Baby Name ‘Karen’ Dropping In Popularity, Hits Lowest Ranking Since 1927

The power of Internet strikes again: People refuse to name their babies “Karen,” with the name hitting its lowest ranking since the 1920s. 

  • Recent reports claim that new parents avoid naming their babies “Karen.”
  • In 2020, the name has dropped to 831st place of the most popular names for girls.
  • Last year, only 325 babies were given that name, while back in 1965, they were about 33,000. 

As per Urban Dictionary, “Karen is a pejorative term used in the United States and other English-speaking countries for a woman perceived as entitled or demanding beyond the scope of what is appropriate or necessary. A common stereotype is that of a white woman who uses her privilege to demand her own way at the expense of others.”

Perhaps the most popular phrase women associated with this name usually say is: “Can I speak to the manager?” 

Since the name in question became a term describing women behaving arrogantly with others, to say it the least, people suddenly stopped naming their daughters Karen.

As the Daily Wire reports, according to a federal agency, new parents are avoiding this name like the plague.

The name Karen appears to be at its lowest ranking since 1927. 

The Social Security Administration reveals that the name plummeted 171 spots in baby name rankings for girls, as per KUTV. It is now the 831st most popular name, meaning that last year, only 325 baby girls were named Karen. To compare, in 1965, the babies named Karen were around 33,000.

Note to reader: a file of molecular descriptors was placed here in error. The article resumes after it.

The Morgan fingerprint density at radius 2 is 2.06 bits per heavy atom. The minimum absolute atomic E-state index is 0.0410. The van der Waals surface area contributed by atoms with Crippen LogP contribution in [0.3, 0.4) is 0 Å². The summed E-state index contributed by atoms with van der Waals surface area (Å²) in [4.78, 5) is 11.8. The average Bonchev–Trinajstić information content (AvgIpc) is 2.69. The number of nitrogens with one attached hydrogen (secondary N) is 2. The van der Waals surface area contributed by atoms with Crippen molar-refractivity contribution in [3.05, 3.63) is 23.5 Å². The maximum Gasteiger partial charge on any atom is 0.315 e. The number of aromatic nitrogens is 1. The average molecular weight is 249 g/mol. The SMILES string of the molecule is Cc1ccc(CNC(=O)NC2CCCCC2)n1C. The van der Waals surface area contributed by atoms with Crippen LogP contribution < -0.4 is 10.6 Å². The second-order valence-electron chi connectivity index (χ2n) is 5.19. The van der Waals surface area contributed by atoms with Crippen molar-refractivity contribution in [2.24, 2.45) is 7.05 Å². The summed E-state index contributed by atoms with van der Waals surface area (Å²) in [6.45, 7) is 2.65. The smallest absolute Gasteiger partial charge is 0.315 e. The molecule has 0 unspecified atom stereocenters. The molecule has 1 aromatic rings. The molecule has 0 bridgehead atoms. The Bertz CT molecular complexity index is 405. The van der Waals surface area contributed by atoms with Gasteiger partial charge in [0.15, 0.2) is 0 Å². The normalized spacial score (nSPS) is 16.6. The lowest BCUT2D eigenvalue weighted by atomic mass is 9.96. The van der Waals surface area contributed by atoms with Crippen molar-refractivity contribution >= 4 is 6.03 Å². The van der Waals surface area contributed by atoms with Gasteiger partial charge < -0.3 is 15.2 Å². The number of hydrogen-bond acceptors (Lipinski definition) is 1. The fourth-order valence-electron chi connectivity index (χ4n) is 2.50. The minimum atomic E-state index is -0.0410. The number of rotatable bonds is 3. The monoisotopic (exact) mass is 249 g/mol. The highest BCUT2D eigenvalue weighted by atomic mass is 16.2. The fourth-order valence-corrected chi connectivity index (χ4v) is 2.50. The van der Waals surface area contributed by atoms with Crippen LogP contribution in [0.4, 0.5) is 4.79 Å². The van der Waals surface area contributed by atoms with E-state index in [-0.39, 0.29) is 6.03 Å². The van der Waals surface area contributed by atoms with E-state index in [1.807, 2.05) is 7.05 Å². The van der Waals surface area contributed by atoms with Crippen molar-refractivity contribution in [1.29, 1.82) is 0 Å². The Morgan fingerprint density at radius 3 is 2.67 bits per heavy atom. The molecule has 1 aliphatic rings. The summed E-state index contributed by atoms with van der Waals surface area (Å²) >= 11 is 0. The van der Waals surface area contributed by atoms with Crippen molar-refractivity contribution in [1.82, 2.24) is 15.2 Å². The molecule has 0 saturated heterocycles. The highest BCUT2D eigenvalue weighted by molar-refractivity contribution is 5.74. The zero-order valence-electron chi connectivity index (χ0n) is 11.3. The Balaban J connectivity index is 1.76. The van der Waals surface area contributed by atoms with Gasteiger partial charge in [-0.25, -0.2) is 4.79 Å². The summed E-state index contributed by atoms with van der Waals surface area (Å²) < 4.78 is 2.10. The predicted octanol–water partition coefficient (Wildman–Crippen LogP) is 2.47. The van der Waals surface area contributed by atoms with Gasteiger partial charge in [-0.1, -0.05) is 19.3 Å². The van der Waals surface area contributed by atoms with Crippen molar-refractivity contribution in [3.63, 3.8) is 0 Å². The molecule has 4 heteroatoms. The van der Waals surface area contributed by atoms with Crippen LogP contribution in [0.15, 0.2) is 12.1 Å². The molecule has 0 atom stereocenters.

Credits: Social Security Administration

The name Karen got so popular on the internet, that, following the numerous videos of women lashing out at people for no reason, San Francisco Supervisor Shamann Walton introduced the “CAREN Act,” which stands for “Caution Against Racially Exploitative Non-Emergencies Act.” According to the bill, it is now against the law to give a false report based on a person’s race, religion, gender, ethnicity, or sexual orientation.

The CAREN Act was conducted after a series of cases of women calling 911 on false reports. One of them was the case of Amy Cooper, who called the police claiming that an African-American man was threatening her life, while the man was simply asking her to put her dog on a leash. After the story went viral, Cooper was fired from her job at an NYC investment firm and got the title “the Queen of Karens.”

What do you think of the stereotype regarding the name Karen? Would you name your baby girl that way? Leave a comment to let us know!

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